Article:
23 Apr 2008 @ 09:25
Pascal’s Triangle, SelfSimilarity and Phi
In maths the simple operation of adding two consecutive elements in a sequence and then iterating, which process is wellknown to us in the Fibonacci sequence, leads to many of the more remarkable properties we come across in nature and mathematics. The Fibonacci sequence, as I pointed out in my last article, is based on selfsimilarity and exhibits the mystical number and proportion called the “Sacred Ratio”, approximately 1.618… which is an irrational number.
Now something very similar occurs in that very famous table of numbers, known to the ancient Chinese, but known to us as Pascal’s Triangle. This is a symmetrical table, with ones at the apex and at each edge, with the intervening numbers created by adding together the two numbers directly above and to either side. Pascal’s triangle has a multitude, maybe indeed an infinite number of remarkable properties. Every interesting thing in mathematics more or less, can be found in different ways in this pyramid. Fibonacci itself, can be found in sequence if you add the short diagonals. This of course yields Phi, the Golden Proportion. However, this is a bit misleading, because Phi is conspicuously absent from the other patterns you will find in this triangle. This is because if you divide any two of the numbers in the table they will be a rational fraction, not irrational. Adding different numbers together, as in the Fibonacci example, is the only way to get a sequence which gives Phi. The whole structure is based on the iterative technique mentioned above, and I suspect that this technique is a cornerstone of selfsimilarity, though I can’t demonstrate it as convincingly here as I did in my previous article on Fibonacci.
I believe, since Nature produces Phi all over the place, and Fibonacci sequences in the number of petals of flowers and the spirals of shells, that at an early stage in the evolution of life, in plant RNA and animal DNA, the simple iterative technique I refer to, was encoded and passed down to following generations. Thus we find Phi everywhere in Nature. Why it leads to very remarkable properties in mathematics is another issue and one I will address in a later article. More >



13 Apr 2008 @ 09:47
Mysticism and Science: A new Union
1. Phi is the constant of selfsimilarity
It is my belief that the way forward involves the coming together of mysticism and science, to give a new holistic discipline which will combine the quantitative strengths of science with the holistic and qualitative strengths of mysticism.
What I am writing is not “sacred geometry” or “sacred mathematics”, but just plain true knowledge. My first assertion is that the number or ratio Phi, known from antiquity, is the constant of selfsimilarity. Let me illustrate this with a simple numerical example. Take the Fibonacci sequence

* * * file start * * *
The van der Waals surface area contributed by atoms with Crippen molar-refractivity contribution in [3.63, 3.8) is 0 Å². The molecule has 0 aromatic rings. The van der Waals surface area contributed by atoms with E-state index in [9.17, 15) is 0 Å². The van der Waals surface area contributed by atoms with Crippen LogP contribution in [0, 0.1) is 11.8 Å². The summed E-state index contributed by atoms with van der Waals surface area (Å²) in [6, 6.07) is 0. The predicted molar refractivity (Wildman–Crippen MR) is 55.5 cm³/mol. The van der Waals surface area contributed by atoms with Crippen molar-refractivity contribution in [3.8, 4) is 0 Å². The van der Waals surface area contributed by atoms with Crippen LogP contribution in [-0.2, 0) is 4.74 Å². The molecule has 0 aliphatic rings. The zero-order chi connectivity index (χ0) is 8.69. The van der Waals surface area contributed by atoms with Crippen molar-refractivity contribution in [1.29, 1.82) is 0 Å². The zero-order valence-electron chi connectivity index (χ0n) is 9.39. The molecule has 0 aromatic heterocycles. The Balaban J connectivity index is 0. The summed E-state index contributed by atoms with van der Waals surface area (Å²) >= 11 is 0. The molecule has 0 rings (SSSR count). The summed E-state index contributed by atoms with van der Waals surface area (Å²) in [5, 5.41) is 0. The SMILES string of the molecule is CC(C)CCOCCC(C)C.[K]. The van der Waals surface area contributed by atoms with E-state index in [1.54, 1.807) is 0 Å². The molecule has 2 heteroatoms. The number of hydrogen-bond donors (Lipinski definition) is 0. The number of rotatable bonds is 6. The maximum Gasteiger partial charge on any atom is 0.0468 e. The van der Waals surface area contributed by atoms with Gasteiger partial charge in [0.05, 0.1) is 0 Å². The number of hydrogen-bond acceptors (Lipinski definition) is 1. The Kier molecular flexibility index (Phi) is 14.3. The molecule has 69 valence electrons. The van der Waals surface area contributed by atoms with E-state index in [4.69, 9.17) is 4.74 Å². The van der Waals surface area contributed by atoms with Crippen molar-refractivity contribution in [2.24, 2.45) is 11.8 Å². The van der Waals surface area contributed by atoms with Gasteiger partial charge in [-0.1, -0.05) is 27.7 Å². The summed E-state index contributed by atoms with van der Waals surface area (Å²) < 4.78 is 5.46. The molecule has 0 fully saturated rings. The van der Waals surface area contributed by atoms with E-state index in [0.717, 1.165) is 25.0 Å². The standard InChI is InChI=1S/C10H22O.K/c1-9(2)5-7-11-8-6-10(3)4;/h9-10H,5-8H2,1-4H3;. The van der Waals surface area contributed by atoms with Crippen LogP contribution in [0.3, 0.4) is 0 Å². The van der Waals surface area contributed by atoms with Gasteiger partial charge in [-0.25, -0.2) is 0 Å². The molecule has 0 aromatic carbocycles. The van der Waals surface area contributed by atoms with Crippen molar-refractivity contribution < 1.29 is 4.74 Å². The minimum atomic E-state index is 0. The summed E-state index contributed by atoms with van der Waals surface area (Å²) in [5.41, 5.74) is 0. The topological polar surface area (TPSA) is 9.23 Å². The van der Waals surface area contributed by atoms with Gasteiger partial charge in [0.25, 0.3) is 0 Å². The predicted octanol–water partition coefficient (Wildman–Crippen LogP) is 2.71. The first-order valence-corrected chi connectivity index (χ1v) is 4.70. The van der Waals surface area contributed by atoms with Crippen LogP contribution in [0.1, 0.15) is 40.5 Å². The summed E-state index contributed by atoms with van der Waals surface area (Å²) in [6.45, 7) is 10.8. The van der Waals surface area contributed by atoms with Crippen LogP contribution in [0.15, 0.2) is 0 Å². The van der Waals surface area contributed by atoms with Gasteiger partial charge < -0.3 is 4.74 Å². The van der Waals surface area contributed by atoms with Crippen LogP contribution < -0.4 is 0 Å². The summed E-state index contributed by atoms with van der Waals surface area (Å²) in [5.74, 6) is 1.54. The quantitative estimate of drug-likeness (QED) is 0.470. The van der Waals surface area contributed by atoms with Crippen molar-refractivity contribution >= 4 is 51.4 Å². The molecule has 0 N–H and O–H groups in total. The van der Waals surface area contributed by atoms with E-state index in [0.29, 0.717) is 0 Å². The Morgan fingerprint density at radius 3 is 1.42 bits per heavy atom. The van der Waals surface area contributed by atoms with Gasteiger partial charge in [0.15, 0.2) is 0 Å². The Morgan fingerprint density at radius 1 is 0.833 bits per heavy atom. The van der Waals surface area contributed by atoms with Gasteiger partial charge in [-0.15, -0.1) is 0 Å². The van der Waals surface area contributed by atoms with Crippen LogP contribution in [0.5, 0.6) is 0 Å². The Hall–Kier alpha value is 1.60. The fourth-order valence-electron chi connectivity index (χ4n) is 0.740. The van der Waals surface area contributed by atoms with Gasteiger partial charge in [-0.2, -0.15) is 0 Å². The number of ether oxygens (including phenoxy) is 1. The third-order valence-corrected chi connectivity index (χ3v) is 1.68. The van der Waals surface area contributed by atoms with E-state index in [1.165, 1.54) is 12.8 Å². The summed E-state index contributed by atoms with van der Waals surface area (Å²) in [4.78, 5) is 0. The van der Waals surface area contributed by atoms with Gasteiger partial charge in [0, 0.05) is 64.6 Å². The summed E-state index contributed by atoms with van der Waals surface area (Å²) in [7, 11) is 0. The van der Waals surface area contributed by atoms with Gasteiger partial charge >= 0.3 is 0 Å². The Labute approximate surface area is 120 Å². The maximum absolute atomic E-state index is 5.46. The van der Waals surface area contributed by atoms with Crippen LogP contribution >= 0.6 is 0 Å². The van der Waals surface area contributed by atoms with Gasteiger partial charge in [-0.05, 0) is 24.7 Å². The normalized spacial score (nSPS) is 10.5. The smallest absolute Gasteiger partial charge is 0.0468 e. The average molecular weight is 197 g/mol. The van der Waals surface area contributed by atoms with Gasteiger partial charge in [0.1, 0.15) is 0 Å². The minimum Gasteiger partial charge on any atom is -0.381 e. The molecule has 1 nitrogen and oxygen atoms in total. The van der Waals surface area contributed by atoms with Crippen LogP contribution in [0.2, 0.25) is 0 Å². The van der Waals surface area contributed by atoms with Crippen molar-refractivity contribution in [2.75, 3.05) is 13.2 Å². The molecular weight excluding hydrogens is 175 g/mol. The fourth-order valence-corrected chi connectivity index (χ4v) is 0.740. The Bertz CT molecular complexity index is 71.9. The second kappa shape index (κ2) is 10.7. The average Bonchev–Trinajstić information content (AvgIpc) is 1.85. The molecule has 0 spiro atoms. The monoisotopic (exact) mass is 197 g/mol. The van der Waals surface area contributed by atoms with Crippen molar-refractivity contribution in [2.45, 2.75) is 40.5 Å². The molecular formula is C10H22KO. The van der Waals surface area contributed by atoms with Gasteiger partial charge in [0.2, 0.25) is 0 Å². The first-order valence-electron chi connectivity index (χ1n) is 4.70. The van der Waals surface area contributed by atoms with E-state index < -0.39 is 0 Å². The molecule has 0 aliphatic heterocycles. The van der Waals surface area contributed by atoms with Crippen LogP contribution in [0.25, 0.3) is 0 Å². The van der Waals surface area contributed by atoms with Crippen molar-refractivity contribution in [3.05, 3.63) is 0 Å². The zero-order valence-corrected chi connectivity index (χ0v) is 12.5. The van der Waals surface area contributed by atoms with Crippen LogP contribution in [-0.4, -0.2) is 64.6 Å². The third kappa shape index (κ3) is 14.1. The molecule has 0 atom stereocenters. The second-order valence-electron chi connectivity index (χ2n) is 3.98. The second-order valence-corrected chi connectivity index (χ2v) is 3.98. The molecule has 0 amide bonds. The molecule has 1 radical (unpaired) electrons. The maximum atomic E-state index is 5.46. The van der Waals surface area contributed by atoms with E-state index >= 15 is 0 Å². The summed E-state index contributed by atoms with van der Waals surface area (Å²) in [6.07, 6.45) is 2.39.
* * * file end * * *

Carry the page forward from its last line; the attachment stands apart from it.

1 1 2 3 5 8 13 21 34 55 89 144 … … …
each number is the sum of the previous two terms, thus 8 = 5 + 3. It is very significant that if you divide any term by the immediately preceding term you derive a fraction which is alternately greater then less than Phi, and which quickly closely approximates its value of 1.618…. For example 89 divided by 55 is 1.61818, whereas 55 divided by 34 ( the preceding number) is 1.617647058
Now, the next thing to observe is that this sequence is selfsimilar:
1 1 2 3 5 8 13 21 34 55 89 144
0 1 1 2 3 5 8 13 21
taking away each previous term, in sequence leaves a sequence which is identical to the original one. The whole thing appears to be nested and selfsimilar, and this process can be repeated ad infinitum.
Now let us look at the famous rightangled triangle and Pythagoras’ theorem. There are, it seems, hundreds of valid proofs of the theorem that the square on the hypoteneuse is equal to the sum of the squares on the other two sides. One of the least wellknown of these proofs is the one which uses the fact that the two small rightangled triangles formed when you drop a perpendicular from the original rightangle to the opposite hypoteneuse, are similar to each other and to the larger triangle. In other words this is another example of selfsimilarity. It is possible to construct spirals ad infinitum around the vertices of the ensuing smaller and smaller rightangled triangles which you can construct within these two triangles. And where you find equiangular spirals you will always find the ratio Phi, approximately 1.618
There are many other sequences e.g. the Lucas sequence, which like the Fibonacci show the Phi ratio, and they always display a form of selfsimilarity. I will leave it to you to investigate.
Phi is indeed the constant of selfsimilarity. More >



3 Mar 2008 @ 12:50